How to ‘disagree well’

The Archbishop of Canterbury has called on Anglicans to ‘disagree well’ in the debates that divide Anglicans. However a recent survey indicates that so far from disagreeing well, the majority of male Anglican evangelical clergy believe that separation is a better option than tolerating disagreements in the Communion. They would also prefer that agreement would somehow be insisted on by a central authority. Their support for such a (papal?) pronouncement would, of course, depend on it conforming to their pre-existing convictions.

It is important to unpack what is being said on both sides in this debate. The Archbishop with his elegant phrase, ‘disagree well’, captures a gracious ability to live with people who do not agree with you or who use a different set of concepts and language to talk about God or moral issues. The ability to allow for a different narrative about such things alongside your own, is not difficult for the inclusive Christian. They will have a strong awareness that their own position is never the last word. The liberal inclusive thinker will also recognise, as this blog has emphasised many times, that words themselves are sometimes unhelpful in the task of describing truth.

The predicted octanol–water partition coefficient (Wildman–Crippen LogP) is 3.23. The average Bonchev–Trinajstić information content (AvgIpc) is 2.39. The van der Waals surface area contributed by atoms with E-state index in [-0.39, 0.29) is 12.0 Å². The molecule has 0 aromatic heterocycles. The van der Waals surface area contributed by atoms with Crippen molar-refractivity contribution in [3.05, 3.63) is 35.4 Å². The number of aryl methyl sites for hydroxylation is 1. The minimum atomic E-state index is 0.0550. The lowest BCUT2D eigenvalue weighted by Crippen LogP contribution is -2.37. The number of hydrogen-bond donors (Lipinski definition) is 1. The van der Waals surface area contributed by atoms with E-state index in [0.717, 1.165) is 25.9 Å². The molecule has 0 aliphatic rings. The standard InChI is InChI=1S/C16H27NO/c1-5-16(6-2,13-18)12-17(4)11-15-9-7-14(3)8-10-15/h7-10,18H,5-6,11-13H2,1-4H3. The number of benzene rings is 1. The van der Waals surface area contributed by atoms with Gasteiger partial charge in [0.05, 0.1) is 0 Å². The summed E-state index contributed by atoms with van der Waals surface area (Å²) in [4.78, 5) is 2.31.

The contrasting position, which has been revealed in a recent Yougov poll organised by the Westminster Faith Debates, reveals that two thirds (68%) of male evangelical clergy have no sympathy with the idea that the Anglican Church as a whole should embrace diverse ideas. A smaller number (61%) of evangelical women clergy would also take this line. For both groups, the idea of propositional truth trumps any idea of the possibility of ‘disagreeing well’ with those who do not follow the ‘correct’ line, whether it be on moral issues or on doctrine. From this perspective, truth, as presented in doctrinal statements or in the words of Scripture, cannot be changed or compromised. God’s will has been revealed in words and any attempt to change these words and propositions will be firmly resisted.

Overall the Yougov poll shows that most clergy approached support Archbishop Welby with his call for the church to ‘disagree well.’ 75% would back this appeal. But the problem of a fixed determined intransigence among a certain proportion of the clergy seems to be not easily resolved. As I have said recently on this blog, the reason for this failure to agree or to tolerate difference is unlikely to be completely theological but rather to tap into other aspects of personality and psychology. This blog continues to explore what these non-theological factors might be. But whether this intransigence comes from an individual psychology or a tribal mentality, it continues to be an institutional nightmare for our leaders in the church. The days of absolute episcopal power seem to be over as lay people, who pay for the church, begin to flex their institutional muscles. These same lay people will listen, not to a remote bishop, but to the clergyman at hand. If he defies the local bishop, then they will support him, when necessary, by withholding the Parish Share. A financial famine is the one thing that could cause the whole Anglican structure to collapse. It appears to be quite close in certain Dioceses in the North of England and in the Diocese of Truro.